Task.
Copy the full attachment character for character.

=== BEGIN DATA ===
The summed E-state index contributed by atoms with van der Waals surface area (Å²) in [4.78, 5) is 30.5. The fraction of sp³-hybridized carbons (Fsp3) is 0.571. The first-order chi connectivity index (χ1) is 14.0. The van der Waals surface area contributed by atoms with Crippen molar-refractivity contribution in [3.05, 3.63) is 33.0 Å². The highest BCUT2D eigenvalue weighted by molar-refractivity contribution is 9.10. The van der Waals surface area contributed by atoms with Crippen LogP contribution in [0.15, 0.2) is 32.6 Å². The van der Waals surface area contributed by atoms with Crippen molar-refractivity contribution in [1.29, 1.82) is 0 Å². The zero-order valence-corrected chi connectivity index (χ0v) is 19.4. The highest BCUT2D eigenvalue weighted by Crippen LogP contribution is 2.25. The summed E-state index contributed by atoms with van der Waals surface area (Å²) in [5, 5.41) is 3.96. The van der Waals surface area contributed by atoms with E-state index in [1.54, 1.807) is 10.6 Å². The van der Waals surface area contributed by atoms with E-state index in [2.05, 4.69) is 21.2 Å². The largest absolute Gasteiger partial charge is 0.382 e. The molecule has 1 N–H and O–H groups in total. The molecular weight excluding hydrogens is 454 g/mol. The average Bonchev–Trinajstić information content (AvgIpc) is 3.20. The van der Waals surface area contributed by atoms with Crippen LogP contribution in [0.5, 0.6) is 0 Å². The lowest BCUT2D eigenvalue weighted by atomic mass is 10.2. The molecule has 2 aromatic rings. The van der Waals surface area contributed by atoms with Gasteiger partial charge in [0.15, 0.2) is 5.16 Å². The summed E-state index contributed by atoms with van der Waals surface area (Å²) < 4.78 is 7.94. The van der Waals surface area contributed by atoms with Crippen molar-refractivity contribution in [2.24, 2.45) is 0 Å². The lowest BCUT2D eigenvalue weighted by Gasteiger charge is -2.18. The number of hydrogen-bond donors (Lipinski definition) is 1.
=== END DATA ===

The summed E-state index contributed by atoms with van der Waals surface area (Å²) in [4.78, 5) is 30.5. The fraction of sp³-hybridized carbons (Fsp3) is 0.571. The first-order chi connectivity index (χ1) is 14.0. The van der Waals surface area contributed by atoms with Crippen molar-refractivity contribution in [3.05, 3.63) is 33.0 Å². The highest BCUT2D eigenvalue weighted by molar-refractivity contribution is 9.10. The van der Waals surface area contributed by atoms with Crippen LogP contribution in [0.15, 0.2) is 32.6 Å². The van der Waals surface area contributed by atoms with Crippen molar-refractivity contribution in [1.29, 1.82) is 0 Å². The zero-order valence-corrected chi connectivity index (χ0v) is 19.4. The highest BCUT2D eigenvalue weighted by Crippen LogP contribution is 2.25. The summed E-state index contributed by atoms with van der Waals surface area (Å²) in [5, 5.41) is 3.96. The van der Waals surface area contributed by atoms with E-state index in [1.54, 1.807) is 10.6 Å². The van der Waals surface area contributed by atoms with E-state index in [2.05, 4.69) is 21.2 Å². The largest absolute Gasteiger partial charge is 0.382 e. The molecule has 1 N–H and O–H groups in total. The molecular weight excluding hydrogens is 454 g/mol. The average Bonchev–Trinajstić information content (AvgIpc) is 3.20. The van der Waals surface area contributed by atoms with Crippen LogP contribution in [0.5, 0.6) is 0 Å². The lowest BCUT2D eigenvalue weighted by atomic mass is 10.2. The molecule has 2 aromatic rings. The van der Waals surface area contributed by atoms with Gasteiger partial charge in [0.15, 0.2) is 5.16 Å². The summed E-state index contributed by atoms with van der Waals surface area (Å²) < 4.78 is 7.94. The van der Waals surface area contributed by atoms with Crippen molar-refractivity contribution in [2.24, 2.45) is 0 Å². The lowest BCUT2D eigenvalue weighted by Gasteiger charge is -2.18. The number of hydrogen-bond donors (Lipinski definition) is 1.